Mike Adams' son, Brent, who traveled from his home in Louisiana, recalled his father as an avid outdoorsman and hunter who followed a strict physical fitness regiment. He also remembered his father's tender side, as illustrated by the time Mike Adams brought a pet dog home to the family from Sacramento in the back seat of a Lockheed F-104.
Retired NASA engineer and research pilot Bill Dana, who made 165 flights of his own in the X-15, attended the dedication and offered a few words about Adams.
"I'm just glad Mike is finally getting the recognition he deserves," Dana said.
Several other retired X-15 program personnel who currently reside in Lancaster also were present, including Jim Duffield, Byron Gibbs and Frank Fedor. During the X-15 program, Duffield installed scientific instrumentation in the rocket planes. Gibbs served as a life support technician and worked on the pilots' pressure suits and the vehicles' escape systems. Fedor, who flew the first support helicopter to the impact site immediately followed the crash, had the grim task of discovering Adams' remains. This was his first visit to the crash site since 1967.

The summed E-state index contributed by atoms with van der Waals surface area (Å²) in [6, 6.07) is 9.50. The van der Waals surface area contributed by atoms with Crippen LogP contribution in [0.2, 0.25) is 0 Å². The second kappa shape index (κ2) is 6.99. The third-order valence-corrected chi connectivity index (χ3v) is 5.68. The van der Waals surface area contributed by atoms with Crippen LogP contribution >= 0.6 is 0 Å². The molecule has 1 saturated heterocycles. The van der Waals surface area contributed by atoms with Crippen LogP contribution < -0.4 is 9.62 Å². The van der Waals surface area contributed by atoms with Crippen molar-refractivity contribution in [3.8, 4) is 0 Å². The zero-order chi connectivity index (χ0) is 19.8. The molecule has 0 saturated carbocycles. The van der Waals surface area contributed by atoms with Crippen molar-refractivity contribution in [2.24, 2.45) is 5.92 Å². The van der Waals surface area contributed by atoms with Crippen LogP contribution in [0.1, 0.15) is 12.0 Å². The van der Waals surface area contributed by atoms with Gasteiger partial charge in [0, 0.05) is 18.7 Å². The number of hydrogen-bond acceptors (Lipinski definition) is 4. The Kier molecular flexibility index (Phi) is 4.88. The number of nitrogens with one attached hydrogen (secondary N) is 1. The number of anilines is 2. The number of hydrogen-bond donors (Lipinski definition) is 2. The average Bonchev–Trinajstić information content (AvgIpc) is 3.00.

"I think this [monument] is beautiful," said Fedor, "a really worthwhile project."
Other attendees included several retired and current NASA employees and several aviation archeologists and historians.
The crash site memorial is not the first tribute to Adams. Shortly after the X-15 accident, the Air Force Flight Test Center dedicated Adams Way, a street providing access to the Edwards Rod and Gun Club. On May 8, 1992, Adams' name was added to the Astronauts Memorial at Kennedy Space Center, Fla.